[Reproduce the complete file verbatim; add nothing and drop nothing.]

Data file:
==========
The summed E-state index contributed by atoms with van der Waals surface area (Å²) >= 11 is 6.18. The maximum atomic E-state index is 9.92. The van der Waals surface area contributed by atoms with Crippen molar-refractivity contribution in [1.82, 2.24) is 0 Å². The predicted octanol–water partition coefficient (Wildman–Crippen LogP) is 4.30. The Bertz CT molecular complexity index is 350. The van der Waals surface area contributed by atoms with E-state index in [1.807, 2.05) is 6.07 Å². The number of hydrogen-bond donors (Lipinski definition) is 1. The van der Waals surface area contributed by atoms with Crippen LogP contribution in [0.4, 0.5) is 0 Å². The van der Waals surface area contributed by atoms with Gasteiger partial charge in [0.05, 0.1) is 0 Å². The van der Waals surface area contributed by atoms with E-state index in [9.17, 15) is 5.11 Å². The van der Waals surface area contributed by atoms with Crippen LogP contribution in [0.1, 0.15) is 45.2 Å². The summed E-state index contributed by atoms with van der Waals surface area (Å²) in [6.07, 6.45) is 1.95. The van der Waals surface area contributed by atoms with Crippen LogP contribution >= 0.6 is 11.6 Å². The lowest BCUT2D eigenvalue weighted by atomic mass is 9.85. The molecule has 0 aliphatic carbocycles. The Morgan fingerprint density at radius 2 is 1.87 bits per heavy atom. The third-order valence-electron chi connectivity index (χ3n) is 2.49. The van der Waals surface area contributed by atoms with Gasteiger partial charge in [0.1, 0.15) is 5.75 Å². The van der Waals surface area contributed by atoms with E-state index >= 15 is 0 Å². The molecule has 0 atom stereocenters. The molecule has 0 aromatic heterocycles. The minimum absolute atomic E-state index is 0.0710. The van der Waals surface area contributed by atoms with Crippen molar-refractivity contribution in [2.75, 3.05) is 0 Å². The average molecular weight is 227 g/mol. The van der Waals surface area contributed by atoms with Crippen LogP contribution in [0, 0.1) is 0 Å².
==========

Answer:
The summed E-state index contributed by atoms with van der Waals surface area (Å²) >= 11 is 6.18. The maximum atomic E-state index is 9.92. The van der Waals surface area contributed by atoms with Crippen molar-refractivity contribution in [1.82, 2.24) is 0 Å². The predicted octanol–water partition coefficient (Wildman–Crippen LogP) is 4.30. The Bertz CT molecular complexity index is 350. The van der Waals surface area contributed by atoms with E-state index in [1.807, 2.05) is 6.07 Å². The number of hydrogen-bond donors (Lipinski definition) is 1. The van der Waals surface area contributed by atoms with Crippen LogP contribution in [0.4, 0.5) is 0 Å². The van der Waals surface area contributed by atoms with Gasteiger partial charge in [0.05, 0.1) is 0 Å². The van der Waals surface area contributed by atoms with E-state index in [9.17, 15) is 5.11 Å². The van der Waals surface area contributed by atoms with Crippen LogP contribution in [0.1, 0.15) is 45.2 Å². The summed E-state index contributed by atoms with van der Waals surface area (Å²) in [6.07, 6.45) is 1.95. The van der Waals surface area contributed by atoms with Crippen LogP contribution >= 0.6 is 11.6 Å². The lowest BCUT2D eigenvalue weighted by atomic mass is 9.85. The molecule has 0 aliphatic carbocycles. The Morgan fingerprint density at radius 2 is 1.87 bits per heavy atom. The third-order valence-electron chi connectivity index (χ3n) is 2.49. The van der Waals surface area contributed by atoms with Gasteiger partial charge in [0.1, 0.15) is 5.75 Å². The van der Waals surface area contributed by atoms with E-state index >= 15 is 0 Å². The molecule has 0 atom stereocenters. The molecule has 0 aromatic heterocycles. The minimum absolute atomic E-state index is 0.0710. The van der Waals surface area contributed by atoms with Crippen molar-refractivity contribution in [2.75, 3.05) is 0 Å². The average molecular weight is 227 g/mol. The van der Waals surface area contributed by atoms with Crippen LogP contribution in [0, 0.1) is 0 Å².